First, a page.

Could This Supermassive Black Hole Only Have Formed by Direct Collapse?

Artist's impression of an active supermassive black hole in the early universe. Credit: NOIRLab/NSF/AURA/J. da Silva

Nearly every galaxy in the universe contains a supermassive black hole. Even galaxies that are billions of light years away. This means supermassive black holes form early in the development of a galaxy. They are possibly even the gravitational seeds around which a galaxy forms. But astronomers are still unclear about just how these massive gravitational beasts first appeared.

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What Would the Milky Way Look Like From Afar?

A view of the Milky Way from Paranal, Chile. Credit: ESO/Y. Beletsky

Our understanding of galaxies is rooted in the fact that we can see so many of them. Some, such as the Andromeda and Pinwheel galaxies are fairly close, and others are more distant, but all of them give a unique view. Because of this, we can see how the various types of galaxies appear from different points of view, from face-on to edge-on and all angles in between. But there is one galaxy that’s a bit harder to map out, and that’s our own. Because we are in the galactic plane of the Milky Way, it can be difficult to create an accurate bird’s-eye view of our home galaxy. That’s where a recent study in Nature Astronomy comes in.

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New Clues to the Formation of Globular Clusters: Their Ultramassive Stars

The scattered stars of the globular cluster NGC 6355 are strewn across this image from the NASA/ESA Hubble Space Telescope. This globular cluster lies less than 50,000 light-years from Earth in the Ophiuchus constellation. Image Credit: ESA/Hubble & NASA, E. Noyola, R. Cohen

Globular clusters are odd beasts. They aren’t galaxies, but like galaxies, they are a gravitationally bound collection of stars. They can contain millions of stars densely packed together, and they are old. Really old. They likely formed when the universe was only about 400 million years old. But the details of their origins are still unclear.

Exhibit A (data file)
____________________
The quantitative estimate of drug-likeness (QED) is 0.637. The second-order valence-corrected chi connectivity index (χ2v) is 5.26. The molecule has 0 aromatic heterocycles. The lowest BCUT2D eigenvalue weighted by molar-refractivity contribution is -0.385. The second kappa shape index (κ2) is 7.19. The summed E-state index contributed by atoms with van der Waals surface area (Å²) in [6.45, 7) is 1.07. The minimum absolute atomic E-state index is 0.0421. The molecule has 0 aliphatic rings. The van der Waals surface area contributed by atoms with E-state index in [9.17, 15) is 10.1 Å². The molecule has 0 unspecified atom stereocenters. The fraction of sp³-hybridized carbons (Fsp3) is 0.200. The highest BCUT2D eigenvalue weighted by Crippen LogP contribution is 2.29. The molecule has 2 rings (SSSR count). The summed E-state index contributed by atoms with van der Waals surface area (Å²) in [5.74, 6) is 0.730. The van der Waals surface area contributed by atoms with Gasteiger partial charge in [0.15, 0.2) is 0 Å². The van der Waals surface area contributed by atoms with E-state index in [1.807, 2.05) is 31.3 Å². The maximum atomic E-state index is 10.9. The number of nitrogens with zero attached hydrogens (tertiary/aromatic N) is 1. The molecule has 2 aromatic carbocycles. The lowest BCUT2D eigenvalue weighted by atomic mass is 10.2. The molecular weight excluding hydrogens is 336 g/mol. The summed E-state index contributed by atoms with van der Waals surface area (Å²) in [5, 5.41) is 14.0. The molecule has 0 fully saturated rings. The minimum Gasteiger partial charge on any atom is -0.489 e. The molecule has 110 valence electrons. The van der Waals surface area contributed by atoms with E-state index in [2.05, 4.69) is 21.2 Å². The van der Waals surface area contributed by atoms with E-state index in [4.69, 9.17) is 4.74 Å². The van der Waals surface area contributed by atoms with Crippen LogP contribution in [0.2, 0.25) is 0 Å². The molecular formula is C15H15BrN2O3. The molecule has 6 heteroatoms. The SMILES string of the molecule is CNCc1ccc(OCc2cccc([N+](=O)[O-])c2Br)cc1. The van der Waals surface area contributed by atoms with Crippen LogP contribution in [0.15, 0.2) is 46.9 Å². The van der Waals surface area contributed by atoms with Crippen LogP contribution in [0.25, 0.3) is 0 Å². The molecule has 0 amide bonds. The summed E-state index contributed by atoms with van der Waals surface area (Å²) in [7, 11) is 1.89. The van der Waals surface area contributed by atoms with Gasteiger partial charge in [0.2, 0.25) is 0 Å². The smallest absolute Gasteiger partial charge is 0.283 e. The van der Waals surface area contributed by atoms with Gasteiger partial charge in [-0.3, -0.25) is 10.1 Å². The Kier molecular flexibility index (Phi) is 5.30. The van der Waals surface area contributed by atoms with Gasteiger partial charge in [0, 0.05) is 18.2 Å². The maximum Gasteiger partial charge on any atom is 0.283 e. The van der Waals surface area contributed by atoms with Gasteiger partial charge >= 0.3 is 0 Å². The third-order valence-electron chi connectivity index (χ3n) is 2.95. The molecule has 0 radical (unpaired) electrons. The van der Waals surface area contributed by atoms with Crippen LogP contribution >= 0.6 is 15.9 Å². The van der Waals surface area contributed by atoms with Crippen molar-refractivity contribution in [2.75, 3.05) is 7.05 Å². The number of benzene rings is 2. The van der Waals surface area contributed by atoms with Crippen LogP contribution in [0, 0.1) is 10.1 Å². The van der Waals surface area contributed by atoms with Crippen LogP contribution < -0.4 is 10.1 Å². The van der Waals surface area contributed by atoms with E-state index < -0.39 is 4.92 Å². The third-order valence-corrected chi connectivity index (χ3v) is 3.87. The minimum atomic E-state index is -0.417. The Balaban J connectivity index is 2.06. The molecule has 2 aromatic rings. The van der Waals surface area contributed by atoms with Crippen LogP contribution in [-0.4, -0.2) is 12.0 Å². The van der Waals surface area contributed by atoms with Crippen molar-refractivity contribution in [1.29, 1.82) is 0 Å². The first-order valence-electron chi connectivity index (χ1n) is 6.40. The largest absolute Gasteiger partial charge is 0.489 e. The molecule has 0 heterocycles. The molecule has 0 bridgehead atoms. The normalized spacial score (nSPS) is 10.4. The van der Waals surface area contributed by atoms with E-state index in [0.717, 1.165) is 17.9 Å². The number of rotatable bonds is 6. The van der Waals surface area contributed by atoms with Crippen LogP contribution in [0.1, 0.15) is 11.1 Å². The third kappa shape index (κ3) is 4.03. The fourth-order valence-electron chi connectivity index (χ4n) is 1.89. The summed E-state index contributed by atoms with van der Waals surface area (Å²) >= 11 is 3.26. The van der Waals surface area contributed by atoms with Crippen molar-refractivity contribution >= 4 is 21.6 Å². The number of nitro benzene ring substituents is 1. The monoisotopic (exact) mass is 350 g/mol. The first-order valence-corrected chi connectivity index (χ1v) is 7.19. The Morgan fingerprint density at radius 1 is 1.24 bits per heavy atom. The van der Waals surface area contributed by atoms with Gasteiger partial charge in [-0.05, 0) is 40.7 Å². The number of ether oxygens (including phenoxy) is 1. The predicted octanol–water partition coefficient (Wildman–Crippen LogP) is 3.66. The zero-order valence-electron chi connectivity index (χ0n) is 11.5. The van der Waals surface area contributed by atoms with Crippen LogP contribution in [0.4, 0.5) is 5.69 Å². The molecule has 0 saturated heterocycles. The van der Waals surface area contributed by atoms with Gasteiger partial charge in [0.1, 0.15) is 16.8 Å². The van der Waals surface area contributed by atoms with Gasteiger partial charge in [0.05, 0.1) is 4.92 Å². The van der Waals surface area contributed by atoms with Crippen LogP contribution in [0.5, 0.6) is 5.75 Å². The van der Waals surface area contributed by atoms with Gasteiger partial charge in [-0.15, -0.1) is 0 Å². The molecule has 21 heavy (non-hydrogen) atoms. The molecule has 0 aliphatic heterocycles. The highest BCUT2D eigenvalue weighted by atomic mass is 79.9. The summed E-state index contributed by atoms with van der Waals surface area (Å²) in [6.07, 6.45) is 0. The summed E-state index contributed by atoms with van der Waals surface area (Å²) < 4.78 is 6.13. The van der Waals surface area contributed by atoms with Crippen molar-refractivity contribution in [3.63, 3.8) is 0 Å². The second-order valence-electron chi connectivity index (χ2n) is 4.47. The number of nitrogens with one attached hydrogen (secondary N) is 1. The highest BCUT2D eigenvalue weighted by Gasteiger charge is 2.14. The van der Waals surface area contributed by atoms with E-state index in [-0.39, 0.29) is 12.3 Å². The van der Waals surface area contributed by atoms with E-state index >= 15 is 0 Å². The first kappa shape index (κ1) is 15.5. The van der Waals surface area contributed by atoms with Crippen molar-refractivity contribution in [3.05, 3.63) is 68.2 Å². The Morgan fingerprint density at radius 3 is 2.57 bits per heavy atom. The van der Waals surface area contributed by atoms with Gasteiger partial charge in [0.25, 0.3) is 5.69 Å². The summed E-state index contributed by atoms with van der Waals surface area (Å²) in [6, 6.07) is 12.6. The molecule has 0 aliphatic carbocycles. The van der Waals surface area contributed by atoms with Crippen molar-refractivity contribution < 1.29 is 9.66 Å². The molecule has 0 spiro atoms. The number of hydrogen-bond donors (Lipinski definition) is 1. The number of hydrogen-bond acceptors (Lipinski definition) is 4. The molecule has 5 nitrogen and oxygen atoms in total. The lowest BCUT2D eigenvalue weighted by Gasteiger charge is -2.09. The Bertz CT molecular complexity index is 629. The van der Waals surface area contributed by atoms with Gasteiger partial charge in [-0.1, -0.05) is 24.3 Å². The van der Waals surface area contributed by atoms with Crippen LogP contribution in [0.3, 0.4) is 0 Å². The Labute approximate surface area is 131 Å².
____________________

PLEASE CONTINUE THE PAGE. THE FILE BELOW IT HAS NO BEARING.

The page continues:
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JWST Fails to Disprove the Big Bang

A portion of the Renaissance Simulation centered on a cluster of young galaxies. Credit: Advanced Visualization Lab, National Center for Supercomputing Applications

The James Webb Space Telescope (JWST) is revolutionizing our understanding of the early universe. With a mirror larger than Hubble and the ability to observe deep into the infrared, JWST is giving us a detailed view of that period of the universe when galaxies were just starting to form. The results have been surprising, leading some to argue that they disprove the big bang. But the big bang is still intact, as a recent study shows.

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A Star was Blocking a Galaxy, but Now it’s Moved Enough That Astronomers can Finally Examine What it Was Hiding

NASA's Hubble Space Telescope captured a detailed image of the tiny galaxy HIPASS J1131–31, nicknamed the "Peekaboo Galaxy." It's more like an ancient galaxy from the Universe's early days than a modern galaxy. Image Credit: NASA, ESA, and Igor Karachentsev (SAO RAS); Image Processing: Alyssa Pagan (STScI)

One of the biggest puzzles in astronomy, and one of the hardest ones to solve, concerns the formation and evolution of galaxies. What did the first ones look like? How have they grown so massive?

A tiny galaxy only 20 million light-years away might be a piece of the puzzle.

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How Do Stars Get Kicked Out of Globular Clusters?

Hubble image of Messier 54, a globular cluster located in the Sagittarius Dwarf Galaxy. Credit: ESA/Hubble & NASA

Globular clusters are densely-packed collections of stars bound together gravitationally in roughly-shaped spheres. They contain hundreds of thousands of stars. Some might contain millions of stars.